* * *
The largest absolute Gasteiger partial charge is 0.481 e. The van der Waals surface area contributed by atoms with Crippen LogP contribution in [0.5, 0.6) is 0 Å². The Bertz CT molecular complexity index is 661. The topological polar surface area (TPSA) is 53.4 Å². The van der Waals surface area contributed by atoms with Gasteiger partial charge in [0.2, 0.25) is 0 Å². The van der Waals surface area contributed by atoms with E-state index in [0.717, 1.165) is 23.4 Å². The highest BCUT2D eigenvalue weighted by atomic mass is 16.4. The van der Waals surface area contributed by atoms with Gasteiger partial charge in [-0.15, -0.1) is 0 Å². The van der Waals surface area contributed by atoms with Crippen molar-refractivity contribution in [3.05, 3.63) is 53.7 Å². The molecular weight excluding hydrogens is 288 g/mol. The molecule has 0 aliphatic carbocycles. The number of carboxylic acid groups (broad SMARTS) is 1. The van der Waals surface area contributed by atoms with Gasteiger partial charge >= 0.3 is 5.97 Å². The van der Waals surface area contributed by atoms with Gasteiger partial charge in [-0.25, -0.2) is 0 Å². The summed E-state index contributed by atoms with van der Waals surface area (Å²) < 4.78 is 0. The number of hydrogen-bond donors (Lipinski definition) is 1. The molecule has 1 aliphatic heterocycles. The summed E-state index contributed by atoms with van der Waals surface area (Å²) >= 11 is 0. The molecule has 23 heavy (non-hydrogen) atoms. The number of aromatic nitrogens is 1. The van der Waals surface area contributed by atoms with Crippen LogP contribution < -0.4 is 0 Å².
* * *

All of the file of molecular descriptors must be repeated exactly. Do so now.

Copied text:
The largest absolute Gasteiger partial charge is 0.481 e. The van der Waals surface area contributed by atoms with Crippen LogP contribution in [0.5, 0.6) is 0 Å². The Bertz CT molecular complexity index is 661. The topological polar surface area (TPSA) is 53.4 Å². The van der Waals surface area contributed by atoms with Gasteiger partial charge in [0.2, 0.25) is 0 Å². The van der Waals surface area contributed by atoms with E-state index in [0.717, 1.165) is 23.4 Å². The highest BCUT2D eigenvalue weighted by atomic mass is 16.4. The van der Waals surface area contributed by atoms with Gasteiger partial charge in [-0.15, -0.1) is 0 Å². The van der Waals surface area contributed by atoms with Crippen molar-refractivity contribution in [3.05, 3.63) is 53.7 Å². The molecular weight excluding hydrogens is 288 g/mol. The molecule has 0 aliphatic carbocycles. The number of carboxylic acid groups (broad SMARTS) is 1. The van der Waals surface area contributed by atoms with Gasteiger partial charge >= 0.3 is 5.97 Å². The van der Waals surface area contributed by atoms with Gasteiger partial charge in [-0.25, -0.2) is 0 Å². The summed E-state index contributed by atoms with van der Waals surface area (Å²) < 4.78 is 0. The number of hydrogen-bond donors (Lipinski definition) is 1. The molecule has 1 aliphatic heterocycles. The summed E-state index contributed by atoms with van der Waals surface area (Å²) >= 11 is 0. The molecule has 23 heavy (non-hydrogen) atoms. The number of aromatic nitrogens is 1. The van der Waals surface area contributed by atoms with Crippen LogP contribution < -0.4 is 0 Å².